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Latest and Breaking Biology News

Singapore team develops Asia's first genetic test that can prevent corneal blindness
(SingHealth) A team of eye doctors and scientists from Singapore have developed Asia's first genetic test for identifying patients with a type of eye disease that affects the cornea called corneal stromal dystrophy which can lead to blurring and loss of vision. Called the POLARIS TGFBI test, this genetic test is designed to aid in the diagnosis and management of patients with corneal stromal dystrophies.

Nano-supercapacitors for electric cars
(Fraunhofer-Gesellschaft) Innovative nano-material based supercapacitors are set to bring mass market appeal a good step closer to the lukewarm public interest in Germany. This movement is currently being motivated by the advancements in the state-of-the-art of this device.

Chemist develops X-ray vision for quality assurance
(Technical University of Denmark) A Technical University of Denmark researcher has developed a method that uses X-rays for the rapid identification of substances present in an indeterminate powder. The new technique has the capacity to recognize advanced biological molecules such as proteins. The method therefore has enormous potential in both food production and the pharmaceutical industry, where it opens up new opportunities for the quality assurance of protein-based medicines, for example.

New methods of detecting Salmonella in pork meat processing
(Technical University of Denmark) Infections caused by food-borne microorganisms are an increasing public health burden. In a PhD project at the National Food Institute at the Technical University of Denmark, new methods of characterizing and detecting food-borne illness-causing Salmonella in pork meat processing and in bacteria in water, feed and food samples were studied.

Experiments prove 'stemness' of individual immune memory cells
(Technische Universitaet Muenchen) Researchers in Germany and the US have proven for the first time that specific individual immune cells, termed 'central memory T cells,' have all the essential characteristics of adult tissue stem cells. Such cells can perpetuate themselves indefinitely and generate diverse offspring that can reconstitute "tissue" function. These findings indicate that it should be possible to fully restore specific immunity to pathogens in immunocompromised patients by substitution of small numbers of these T cells.

Newly discovered gut virus lives in half the world's population
(San Diego State University) Odds are, there's a virus living inside your gut that has gone undetected by scientists for decades. A new study led by researchers at San Diego State University has found that more than half the world's population is host to a newly described virus, named crAssphage, which infects one of the most common gut bacterial species, Bacteroides. This bacterium thought to be connected with obesity, diabetes and other gut-related diseases.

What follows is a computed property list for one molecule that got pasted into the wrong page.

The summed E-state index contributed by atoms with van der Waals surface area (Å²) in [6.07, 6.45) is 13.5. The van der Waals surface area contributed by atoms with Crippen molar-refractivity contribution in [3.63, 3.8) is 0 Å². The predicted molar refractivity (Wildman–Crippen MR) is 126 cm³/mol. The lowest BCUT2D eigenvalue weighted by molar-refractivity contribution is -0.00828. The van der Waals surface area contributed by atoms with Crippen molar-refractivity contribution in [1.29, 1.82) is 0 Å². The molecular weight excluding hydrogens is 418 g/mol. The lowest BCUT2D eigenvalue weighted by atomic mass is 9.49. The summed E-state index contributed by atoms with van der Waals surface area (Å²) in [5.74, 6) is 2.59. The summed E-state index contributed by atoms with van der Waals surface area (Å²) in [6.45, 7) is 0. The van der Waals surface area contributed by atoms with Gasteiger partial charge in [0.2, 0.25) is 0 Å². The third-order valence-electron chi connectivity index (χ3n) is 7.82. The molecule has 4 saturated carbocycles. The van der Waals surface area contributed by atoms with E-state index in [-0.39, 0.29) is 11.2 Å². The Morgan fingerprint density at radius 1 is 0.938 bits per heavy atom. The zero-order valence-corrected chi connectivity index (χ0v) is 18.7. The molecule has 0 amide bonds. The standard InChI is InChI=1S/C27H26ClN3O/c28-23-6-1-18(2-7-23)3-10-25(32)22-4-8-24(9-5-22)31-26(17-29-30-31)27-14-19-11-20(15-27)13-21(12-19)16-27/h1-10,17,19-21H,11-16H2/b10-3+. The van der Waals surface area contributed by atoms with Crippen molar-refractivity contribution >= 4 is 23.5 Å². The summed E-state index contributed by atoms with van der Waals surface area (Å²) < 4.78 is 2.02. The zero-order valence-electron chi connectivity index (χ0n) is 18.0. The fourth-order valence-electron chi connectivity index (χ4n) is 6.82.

Stress tied to change in children's gene expression related to emotion regulation, physical health
(Society for Research in Child Development) In a new study, researchers found that maltreatment affects the way children's genes are activated, which has implications for their long-term development and health. The researchers examined DNA methylation, a biomechanical mechanism that helps cells control which genes are turned on or off, in the blood of 56 children ages 11 to 14. Disruptions in this system affect emotional behavior, stress levels, and the immune system. These findings echo those of earlier studies of rodents.

Stronger early reading skills predict higher intelligence later
(Society for Research in Child Development) A study of 1,890 identical twins has found that strong early reading skill might positively affect later intelligence. The twins, who are part of an ongoing longitudinal study in the United Kingdom, share all their genes as well as a home environment. Differences shown in intellectual ability came from experiences they didn't share. The twin with stronger early reading skills was found to have higher overall intellectual ability by age 7.

Nearly 50 years of lemur data now available online
(National Evolutionary Synthesis Center (NESCent)) A 48-year archive of life history data for the world's largest and most diverse collection of endangered primates is now digital and available online. The Duke Lemur Center database allows visitors to view and download data for more than 3600 animals representing 27 species of lemurs, lorises and galagos -- distant primate cousins who predate monkeys and apes -- with more data to be uploaded in the future.

Laser therapy on the repair of a large-gap transected sciatic nerve in a reinforced nerve conduit
(Neural Regeneration Research) Despite considerable advances in microsurgical techniques, the functional results of peripheral nerve repair remain largely unsatisfactory. Regrowth of nerves across large gaps is particularly challenging, usually requiring a nerve graft to bridge the proximal and distal nerve stumps. The introduction of low-level laser in treating peripheral nerve damage has been widely demonstrated. For clinical applicability, LLL makes an important contribution towards the development of a safe and effective strategy for rehabilitating peripheral nerve injuries.

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